AUG 2018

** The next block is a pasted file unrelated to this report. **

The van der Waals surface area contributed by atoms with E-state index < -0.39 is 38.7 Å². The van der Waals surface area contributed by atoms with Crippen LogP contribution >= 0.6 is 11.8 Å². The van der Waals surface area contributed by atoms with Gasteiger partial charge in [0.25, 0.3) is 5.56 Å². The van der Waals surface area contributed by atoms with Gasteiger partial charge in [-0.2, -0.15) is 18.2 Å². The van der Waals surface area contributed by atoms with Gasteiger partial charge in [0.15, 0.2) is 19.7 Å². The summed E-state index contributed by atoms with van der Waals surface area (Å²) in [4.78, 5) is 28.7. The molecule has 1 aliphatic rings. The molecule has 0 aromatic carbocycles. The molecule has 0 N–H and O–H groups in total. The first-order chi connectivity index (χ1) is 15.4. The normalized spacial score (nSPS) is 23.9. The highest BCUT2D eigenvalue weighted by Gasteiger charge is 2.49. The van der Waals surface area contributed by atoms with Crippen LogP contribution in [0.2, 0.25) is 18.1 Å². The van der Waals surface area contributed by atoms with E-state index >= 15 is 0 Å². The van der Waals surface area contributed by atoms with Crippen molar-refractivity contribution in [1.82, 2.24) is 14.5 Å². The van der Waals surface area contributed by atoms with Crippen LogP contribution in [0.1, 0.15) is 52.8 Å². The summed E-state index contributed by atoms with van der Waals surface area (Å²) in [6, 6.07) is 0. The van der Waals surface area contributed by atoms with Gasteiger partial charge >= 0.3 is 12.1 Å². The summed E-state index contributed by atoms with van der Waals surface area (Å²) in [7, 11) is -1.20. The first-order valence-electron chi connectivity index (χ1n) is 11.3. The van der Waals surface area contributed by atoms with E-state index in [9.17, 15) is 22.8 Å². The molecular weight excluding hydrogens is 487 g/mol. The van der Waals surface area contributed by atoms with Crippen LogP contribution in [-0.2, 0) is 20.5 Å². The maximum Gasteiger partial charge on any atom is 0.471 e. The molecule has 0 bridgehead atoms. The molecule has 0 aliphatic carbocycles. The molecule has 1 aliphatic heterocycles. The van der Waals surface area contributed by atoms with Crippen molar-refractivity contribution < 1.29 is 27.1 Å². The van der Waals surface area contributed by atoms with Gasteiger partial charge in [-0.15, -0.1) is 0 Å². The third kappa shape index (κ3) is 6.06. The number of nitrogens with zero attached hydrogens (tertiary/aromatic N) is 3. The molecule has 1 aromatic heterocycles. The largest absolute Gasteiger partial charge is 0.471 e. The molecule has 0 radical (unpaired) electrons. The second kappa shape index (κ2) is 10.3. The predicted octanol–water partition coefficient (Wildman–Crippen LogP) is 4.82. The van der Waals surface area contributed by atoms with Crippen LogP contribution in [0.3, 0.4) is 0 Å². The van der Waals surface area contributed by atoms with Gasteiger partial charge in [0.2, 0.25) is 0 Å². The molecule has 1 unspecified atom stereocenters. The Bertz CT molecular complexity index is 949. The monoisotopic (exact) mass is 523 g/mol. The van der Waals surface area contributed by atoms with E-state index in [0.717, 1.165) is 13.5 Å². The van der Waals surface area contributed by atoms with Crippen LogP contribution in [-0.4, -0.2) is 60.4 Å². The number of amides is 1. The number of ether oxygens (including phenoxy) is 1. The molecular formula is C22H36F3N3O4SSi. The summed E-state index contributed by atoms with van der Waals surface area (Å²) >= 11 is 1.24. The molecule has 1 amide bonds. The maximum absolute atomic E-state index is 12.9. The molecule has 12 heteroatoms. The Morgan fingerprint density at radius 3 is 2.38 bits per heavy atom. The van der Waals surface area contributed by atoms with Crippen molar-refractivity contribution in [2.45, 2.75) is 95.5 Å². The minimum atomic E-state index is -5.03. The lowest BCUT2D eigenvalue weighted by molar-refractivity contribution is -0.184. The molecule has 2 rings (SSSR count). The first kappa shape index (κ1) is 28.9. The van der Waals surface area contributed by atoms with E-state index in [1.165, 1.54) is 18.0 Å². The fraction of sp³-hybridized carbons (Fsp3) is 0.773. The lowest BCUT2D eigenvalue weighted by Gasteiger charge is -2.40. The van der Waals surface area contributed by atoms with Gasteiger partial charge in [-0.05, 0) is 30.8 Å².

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TRENDS AUGUST 2018 14 CompositesWorld In the field of additive manufacturing technology, a limiting factor in the printing of fiber-reinforced plastic compo- nents has been the technical inability of currently available commercial 3D printing equipment to orient reinforcement fibers in more than two of the three component dimen- sions — x and y, but not z — and that equipment's limitation, both in the software and hardware realm, to building parts by stacking thin, flat printed "slices" derived from the part's CAD design. This results, of course, in a part with a signifi- cant difference in the mechanical properties that can be achieved in the x and y axes vs. the z axis. Arevo (Santa Clara, CA, US) — notably, a commercial 3D printer, not a machine manufacturer — recently has been in the forefront of efforts to develop closed-loop robotic control for 3D printing that not only enables placement of fiber in the z-direction but also along 3D curves. Arevo also is in the vanguard of efforts to 3D print components with continuous, as opposed to discontinuous (typically very short), fiber reinforcements. Arevo's new CEO, Jim Miller, an early Amazon employee and eight-year Google veteran, most recently as its VP of worldwide operations, says, "I was excited by Arevo's approach to 3D printing of composites and see a huge opportunity to change how the world designs and fabri- cates complicated structures across myriad applications." Miller explains that Arevo's new manufacturing cells use a Arevo industrializes production of continuous fiber 3D-printed thermoplastic parts standard industrial robot, a rotating build platform and a laser for heating. "We call the process direct energy deposi- tion (DED)," he says. Inside its laser-safe cell, the robot has a printhead end-effector with proprietary thermal manage- ment equipment, customized electronics and vision systems that enable in-situ inspection. "The process is mostly hands- off," Miller points out, claiming, "These new cells produce more than a hundred-fold increase in production speed." Arevo's chief technology officer Wiener Mondesir adds, "The laser provides unlimited energy. We can control that and go faster in order to achieve industrial production rates." Miller argues that machine speed and material laydown rates are only part of the value proposition: "We are build- ing complex structural composites at one-fourth the cost of traditional composites. We are pursuing economically viable fabrication of large-scale thermoplastic composite parts." He notes Arevo's approach is unconventional, but points out

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